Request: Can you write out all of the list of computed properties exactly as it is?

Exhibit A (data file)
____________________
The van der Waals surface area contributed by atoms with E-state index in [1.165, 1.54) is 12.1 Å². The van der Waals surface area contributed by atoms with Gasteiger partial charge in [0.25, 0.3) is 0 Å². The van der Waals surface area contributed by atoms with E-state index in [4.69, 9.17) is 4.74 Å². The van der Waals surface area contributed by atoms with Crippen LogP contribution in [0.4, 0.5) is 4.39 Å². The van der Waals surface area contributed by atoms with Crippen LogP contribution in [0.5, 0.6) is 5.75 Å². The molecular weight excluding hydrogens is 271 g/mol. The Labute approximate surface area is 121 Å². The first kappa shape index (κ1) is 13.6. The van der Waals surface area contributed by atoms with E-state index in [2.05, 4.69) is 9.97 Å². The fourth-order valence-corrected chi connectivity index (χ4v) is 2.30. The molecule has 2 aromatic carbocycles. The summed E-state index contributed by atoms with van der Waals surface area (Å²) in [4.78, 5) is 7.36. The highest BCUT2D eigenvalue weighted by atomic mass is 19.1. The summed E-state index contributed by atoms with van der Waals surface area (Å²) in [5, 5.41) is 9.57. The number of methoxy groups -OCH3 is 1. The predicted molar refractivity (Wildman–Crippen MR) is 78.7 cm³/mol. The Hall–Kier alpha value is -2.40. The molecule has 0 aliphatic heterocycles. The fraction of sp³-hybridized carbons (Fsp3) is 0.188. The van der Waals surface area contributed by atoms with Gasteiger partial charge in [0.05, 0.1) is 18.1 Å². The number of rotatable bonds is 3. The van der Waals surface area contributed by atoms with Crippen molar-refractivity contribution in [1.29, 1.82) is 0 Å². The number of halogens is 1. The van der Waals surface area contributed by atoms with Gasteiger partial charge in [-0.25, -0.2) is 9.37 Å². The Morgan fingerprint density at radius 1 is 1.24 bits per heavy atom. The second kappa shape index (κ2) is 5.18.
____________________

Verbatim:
The van der Waals surface area contributed by atoms with E-state index in [1.165, 1.54) is 12.1 Å². The van der Waals surface area contributed by atoms with Gasteiger partial charge in [0.25, 0.3) is 0 Å². The van der Waals surface area contributed by atoms with E-state index in [4.69, 9.17) is 4.74 Å². The van der Waals surface area contributed by atoms with Crippen LogP contribution in [0.4, 0.5) is 4.39 Å². The van der Waals surface area contributed by atoms with Crippen LogP contribution in [0.5, 0.6) is 5.75 Å². The molecular weight excluding hydrogens is 271 g/mol. The Labute approximate surface area is 121 Å². The first kappa shape index (κ1) is 13.6. The van der Waals surface area contributed by atoms with E-state index in [2.05, 4.69) is 9.97 Å². The fourth-order valence-corrected chi connectivity index (χ4v) is 2.30. The molecule has 2 aromatic carbocycles. The summed E-state index contributed by atoms with van der Waals surface area (Å²) in [4.78, 5) is 7.36. The highest BCUT2D eigenvalue weighted by atomic mass is 19.1. The summed E-state index contributed by atoms with van der Waals surface area (Å²) in [5, 5.41) is 9.57. The number of methoxy groups -OCH3 is 1. The predicted molar refractivity (Wildman–Crippen MR) is 78.7 cm³/mol. The Hall–Kier alpha value is -2.40. The molecule has 0 aliphatic heterocycles. The fraction of sp³-hybridized carbons (Fsp3) is 0.188. The van der Waals surface area contributed by atoms with Gasteiger partial charge in [0.05, 0.1) is 18.1 Å². The number of rotatable bonds is 3. The van der Waals surface area contributed by atoms with Crippen molar-refractivity contribution in [1.29, 1.82) is 0 Å². The number of halogens is 1. The van der Waals surface area contributed by atoms with Gasteiger partial charge in [-0.25, -0.2) is 9.37 Å². The Morgan fingerprint density at radius 1 is 1.24 bits per heavy atom. The second kappa shape index (κ2) is 5.18.